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The Angel of Death Row

Andrea Lyon
Andrea Lyon. Photography by Benoit Cortet

When it comes to life or death, Andrea Lyon is 19–0. That’s the number of times the criminal defense lawyer has successfully argued against a death sentence for indigent clients convicted of capital murder. The Chicago Tribune dubbed Lyon LC’73 the “Angel of Death Row,” which became the title of her memoir about her career as a death penalty defense lawyer. Angel of Death Row: My Life as a Death Penalty Defense Lawyer (Kaplan Publishing, 2010) is a primer, she says, on “what it’s like to be a criminal defense lawyer from someone who loves to do it.” 

Lyon recently wrapped up the most notorious case of her career: For a year, she was lead defense lawyer for Casey Anthony, the Florida mother acquitted in July of killing her 2-year-old daughter, Caylee. The gavel-to-gavel cable television coverage and loose interpretation of state public records law meant every detail was played out publicly. Lyon had been asked to lead the defense team after prosecutors announced they would seek the death penalty against Anthony in 2009 and Jose Baez, the lawyer who had been assigned lead counsel, didn't have the capital case experience required under Florida law. She withdrew from the case last year before the trial started after amassing $50,000 in unpaid travel and other expenses, but appeared as a television analyst throughout the proceedings, becoming a household name. She described the swirl of publicity around the case as “a mob mentality.”

She says she’s convinced “there was no murder; she didn’t kill her daughter,” and was relieved the jury reached what she believes was the proper verdict. Still, the case exacted a toll. Lyon has received hate mail and threats, and she believes the balance has tipped so far in favor of public access that it’s nearly impossible for defendants like Anthony to get a fair trial. “You cannot believe the intrusions into people’s personal lives in this case,” she says. “That’s not freedom of the press; it’s stalking.” She says she’s started to research “where the lines should be drawn” to guarantee the rights of criminal defendants and the press.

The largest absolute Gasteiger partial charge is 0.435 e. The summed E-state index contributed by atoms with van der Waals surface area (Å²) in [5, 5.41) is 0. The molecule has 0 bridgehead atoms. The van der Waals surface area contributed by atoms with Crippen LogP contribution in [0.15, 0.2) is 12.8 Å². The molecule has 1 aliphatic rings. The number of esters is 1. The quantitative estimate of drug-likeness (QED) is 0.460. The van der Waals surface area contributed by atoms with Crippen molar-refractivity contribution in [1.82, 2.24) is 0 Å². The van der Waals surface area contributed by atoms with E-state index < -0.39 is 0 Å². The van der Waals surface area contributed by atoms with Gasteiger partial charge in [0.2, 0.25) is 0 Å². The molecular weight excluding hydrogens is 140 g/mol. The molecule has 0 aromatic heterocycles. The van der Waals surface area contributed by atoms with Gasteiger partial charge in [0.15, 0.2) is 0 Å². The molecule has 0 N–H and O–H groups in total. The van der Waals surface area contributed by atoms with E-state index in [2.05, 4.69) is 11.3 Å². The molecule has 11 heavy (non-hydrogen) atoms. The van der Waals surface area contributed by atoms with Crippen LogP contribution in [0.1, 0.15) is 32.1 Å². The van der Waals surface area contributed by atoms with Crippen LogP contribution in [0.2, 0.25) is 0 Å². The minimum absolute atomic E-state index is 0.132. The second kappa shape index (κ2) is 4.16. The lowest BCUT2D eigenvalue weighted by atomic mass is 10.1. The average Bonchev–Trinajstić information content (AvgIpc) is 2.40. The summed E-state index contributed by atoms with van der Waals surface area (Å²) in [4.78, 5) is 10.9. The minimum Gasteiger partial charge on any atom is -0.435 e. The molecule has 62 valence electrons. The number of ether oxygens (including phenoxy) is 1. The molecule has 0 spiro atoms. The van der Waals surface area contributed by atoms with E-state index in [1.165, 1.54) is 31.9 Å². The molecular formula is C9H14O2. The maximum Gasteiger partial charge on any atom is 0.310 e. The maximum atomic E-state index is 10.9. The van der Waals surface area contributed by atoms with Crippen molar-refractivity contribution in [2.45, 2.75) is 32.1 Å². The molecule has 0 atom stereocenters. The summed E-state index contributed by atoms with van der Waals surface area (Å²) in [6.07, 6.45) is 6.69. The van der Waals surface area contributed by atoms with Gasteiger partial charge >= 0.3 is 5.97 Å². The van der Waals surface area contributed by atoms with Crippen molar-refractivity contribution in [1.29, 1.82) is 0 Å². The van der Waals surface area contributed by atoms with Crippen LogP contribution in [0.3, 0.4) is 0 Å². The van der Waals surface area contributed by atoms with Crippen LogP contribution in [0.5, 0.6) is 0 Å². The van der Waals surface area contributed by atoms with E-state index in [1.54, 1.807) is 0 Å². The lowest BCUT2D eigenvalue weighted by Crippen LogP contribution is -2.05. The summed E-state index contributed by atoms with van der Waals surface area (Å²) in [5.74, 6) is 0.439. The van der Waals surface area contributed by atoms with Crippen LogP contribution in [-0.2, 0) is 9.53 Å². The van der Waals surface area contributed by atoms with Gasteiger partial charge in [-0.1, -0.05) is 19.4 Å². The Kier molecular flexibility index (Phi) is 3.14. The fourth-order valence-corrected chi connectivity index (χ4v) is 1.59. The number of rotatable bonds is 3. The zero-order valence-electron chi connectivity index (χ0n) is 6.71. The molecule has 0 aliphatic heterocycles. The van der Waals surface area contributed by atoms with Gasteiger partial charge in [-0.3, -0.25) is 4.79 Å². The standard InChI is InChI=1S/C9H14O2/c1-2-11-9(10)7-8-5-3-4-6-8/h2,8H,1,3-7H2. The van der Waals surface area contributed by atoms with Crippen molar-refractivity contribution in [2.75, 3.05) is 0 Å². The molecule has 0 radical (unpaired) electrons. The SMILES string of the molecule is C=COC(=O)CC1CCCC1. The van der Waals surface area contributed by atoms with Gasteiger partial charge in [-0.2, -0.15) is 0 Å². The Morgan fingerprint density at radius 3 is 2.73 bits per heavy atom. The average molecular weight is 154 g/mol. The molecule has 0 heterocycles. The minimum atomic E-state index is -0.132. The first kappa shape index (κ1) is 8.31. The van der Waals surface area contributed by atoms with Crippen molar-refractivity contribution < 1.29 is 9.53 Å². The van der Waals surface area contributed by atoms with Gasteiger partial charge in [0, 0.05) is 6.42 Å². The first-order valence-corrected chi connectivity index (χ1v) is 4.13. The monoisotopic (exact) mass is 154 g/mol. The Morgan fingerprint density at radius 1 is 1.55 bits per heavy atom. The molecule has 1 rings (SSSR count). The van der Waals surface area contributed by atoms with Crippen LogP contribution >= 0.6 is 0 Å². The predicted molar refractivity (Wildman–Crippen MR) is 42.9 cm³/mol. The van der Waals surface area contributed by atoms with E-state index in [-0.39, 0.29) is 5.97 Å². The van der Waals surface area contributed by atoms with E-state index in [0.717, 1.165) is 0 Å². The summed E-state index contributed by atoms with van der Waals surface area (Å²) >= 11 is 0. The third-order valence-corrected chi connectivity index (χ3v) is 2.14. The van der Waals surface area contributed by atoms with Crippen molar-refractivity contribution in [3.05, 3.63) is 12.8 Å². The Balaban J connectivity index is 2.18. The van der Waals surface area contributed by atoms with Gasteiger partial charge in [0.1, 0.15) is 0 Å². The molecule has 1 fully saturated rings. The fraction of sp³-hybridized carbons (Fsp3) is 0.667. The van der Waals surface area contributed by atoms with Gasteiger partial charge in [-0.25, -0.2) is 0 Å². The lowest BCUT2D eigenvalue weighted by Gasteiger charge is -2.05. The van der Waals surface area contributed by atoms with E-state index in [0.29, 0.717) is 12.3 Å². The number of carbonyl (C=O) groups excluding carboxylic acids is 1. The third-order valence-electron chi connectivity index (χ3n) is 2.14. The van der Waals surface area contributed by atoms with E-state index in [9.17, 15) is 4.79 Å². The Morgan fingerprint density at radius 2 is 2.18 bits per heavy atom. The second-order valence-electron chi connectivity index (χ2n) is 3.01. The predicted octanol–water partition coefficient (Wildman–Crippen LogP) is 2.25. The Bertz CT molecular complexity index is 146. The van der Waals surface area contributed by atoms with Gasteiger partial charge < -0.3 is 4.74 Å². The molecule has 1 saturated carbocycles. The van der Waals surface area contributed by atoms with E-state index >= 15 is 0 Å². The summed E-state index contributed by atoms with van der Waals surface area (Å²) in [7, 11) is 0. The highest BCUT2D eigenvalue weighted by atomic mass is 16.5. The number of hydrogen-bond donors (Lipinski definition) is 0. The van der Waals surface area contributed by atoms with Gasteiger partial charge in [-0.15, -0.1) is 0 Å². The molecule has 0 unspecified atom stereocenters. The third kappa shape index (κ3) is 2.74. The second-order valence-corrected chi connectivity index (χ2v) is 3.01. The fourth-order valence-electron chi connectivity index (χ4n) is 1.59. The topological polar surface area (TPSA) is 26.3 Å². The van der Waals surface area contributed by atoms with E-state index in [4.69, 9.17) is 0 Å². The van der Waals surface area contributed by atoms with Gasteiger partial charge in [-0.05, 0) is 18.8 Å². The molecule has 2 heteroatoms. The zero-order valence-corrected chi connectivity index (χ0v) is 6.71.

Today, Lyon runs the Center for Justice in Capital Cases, a resource center for capital defense lawyers, and teaches at DePaul University College of Law in Chicago. After graduating from Rutgers in three years and attending Antioch School of Law in Washington, D.C., chosen because of its reputation for turning out public-interest lawyers, Lyon started at Chicago’s Cook County Public Defender’s Office Homicide Task Force, which specializes in representing murder suspects. She was the first woman in the United States to serve as lead lawyer in a death penalty case. Her highest-profile case before Anthony was representing Madison Hobley, wrongfully convicted of the arson murders of his wife and young son and five others based on a police-coerced confession. He was later pardoned. Appearing on The Oprah Winfrey Show after winning the exoneration brought Lyon lasting notoriety.

Behind her unblemished record in death penalty cases are hours of emotionally exhausting work representing people—usu­ally poor, typically mentally ill—accused of heinous crimes. But Lyon wouldn’t have it another way. At 15, the smart, politically aware teen informed her liberal Jewish parents that she had decided to become a lawyer to reform the nation “from the inside.” Evidence of her commitment to the underdog surfaced earlier. Her mother could tell when her daughter brought a stray home by the tone in her voice when Lyon would call out, “Mom?” Once Lyon held a raccoon in her arms. Another time, she dragged in a box of puppies. She even brought home an old man she’d found crying in a park. Lyon believes unwaveringly that everyone deserves a first-class defense and that no one should be put to death for killing another. “The more I worked on death pen­alty cases, and began to understand my clients’ lives, the more I became opposed to the death penalty,” she says. “I wrote this book to remind people of the essential importance of criminal defense in a free society.”   

— Angela Delli Santi